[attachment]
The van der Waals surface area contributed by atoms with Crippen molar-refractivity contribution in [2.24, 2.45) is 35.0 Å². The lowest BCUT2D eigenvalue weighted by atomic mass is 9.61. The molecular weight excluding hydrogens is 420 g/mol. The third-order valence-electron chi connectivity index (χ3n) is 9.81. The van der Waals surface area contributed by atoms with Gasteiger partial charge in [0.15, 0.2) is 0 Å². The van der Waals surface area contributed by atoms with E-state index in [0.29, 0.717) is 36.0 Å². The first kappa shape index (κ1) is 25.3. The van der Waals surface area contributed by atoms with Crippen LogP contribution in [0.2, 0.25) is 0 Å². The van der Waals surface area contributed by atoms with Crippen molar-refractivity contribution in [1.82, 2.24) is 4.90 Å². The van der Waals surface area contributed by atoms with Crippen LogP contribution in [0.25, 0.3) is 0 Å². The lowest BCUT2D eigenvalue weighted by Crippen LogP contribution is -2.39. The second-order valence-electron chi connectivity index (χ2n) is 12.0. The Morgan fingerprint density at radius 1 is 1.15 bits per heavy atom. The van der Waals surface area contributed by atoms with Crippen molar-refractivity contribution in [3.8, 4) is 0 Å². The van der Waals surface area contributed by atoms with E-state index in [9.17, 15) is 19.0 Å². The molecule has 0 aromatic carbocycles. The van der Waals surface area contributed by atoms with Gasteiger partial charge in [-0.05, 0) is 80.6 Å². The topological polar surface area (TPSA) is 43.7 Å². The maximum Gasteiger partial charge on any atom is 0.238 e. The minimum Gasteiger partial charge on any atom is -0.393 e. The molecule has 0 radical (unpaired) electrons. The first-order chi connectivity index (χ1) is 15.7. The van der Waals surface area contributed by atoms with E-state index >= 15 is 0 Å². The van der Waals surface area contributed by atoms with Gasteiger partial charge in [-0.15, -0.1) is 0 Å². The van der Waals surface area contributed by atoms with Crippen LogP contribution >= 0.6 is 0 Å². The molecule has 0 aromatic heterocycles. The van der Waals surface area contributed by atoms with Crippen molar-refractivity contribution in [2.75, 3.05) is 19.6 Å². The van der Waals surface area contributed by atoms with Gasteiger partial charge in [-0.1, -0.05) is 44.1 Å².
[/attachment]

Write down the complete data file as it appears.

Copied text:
The van der Waals surface area contributed by atoms with Crippen molar-refractivity contribution in [2.24, 2.45) is 35.0 Å². The lowest BCUT2D eigenvalue weighted by atomic mass is 9.61. The molecular weight excluding hydrogens is 420 g/mol. The third-order valence-electron chi connectivity index (χ3n) is 9.81. The van der Waals surface area contributed by atoms with Gasteiger partial charge in [0.15, 0.2) is 0 Å². The van der Waals surface area contributed by atoms with E-state index in [0.29, 0.717) is 36.0 Å². The first kappa shape index (κ1) is 25.3. The van der Waals surface area contributed by atoms with Crippen LogP contribution in [0.2, 0.25) is 0 Å². The van der Waals surface area contributed by atoms with Crippen molar-refractivity contribution in [1.82, 2.24) is 4.90 Å². The van der Waals surface area contributed by atoms with Crippen LogP contribution in [0.25, 0.3) is 0 Å². The lowest BCUT2D eigenvalue weighted by Crippen LogP contribution is -2.39. The second-order valence-electron chi connectivity index (χ2n) is 12.0. The Morgan fingerprint density at radius 1 is 1.15 bits per heavy atom. The van der Waals surface area contributed by atoms with Crippen molar-refractivity contribution in [3.8, 4) is 0 Å². The van der Waals surface area contributed by atoms with E-state index in [9.17, 15) is 19.0 Å². The molecule has 0 aromatic carbocycles. The van der Waals surface area contributed by atoms with Gasteiger partial charge in [-0.05, 0) is 80.6 Å². The topological polar surface area (TPSA) is 43.7 Å². The maximum Gasteiger partial charge on any atom is 0.238 e. The minimum Gasteiger partial charge on any atom is -0.393 e. The molecule has 0 radical (unpaired) electrons. The first-order chi connectivity index (χ1) is 15.7. The van der Waals surface area contributed by atoms with E-state index >= 15 is 0 Å². The van der Waals surface area contributed by atoms with Gasteiger partial charge in [-0.15, -0.1) is 0 Å². The van der Waals surface area contributed by atoms with Crippen LogP contribution >= 0.6 is 0 Å². The molecule has 0 aromatic heterocycles. The van der Waals surface area contributed by atoms with Crippen molar-refractivity contribution in [2.75, 3.05) is 19.6 Å². The van der Waals surface area contributed by atoms with Gasteiger partial charge in [-0.1, -0.05) is 44.1 Å².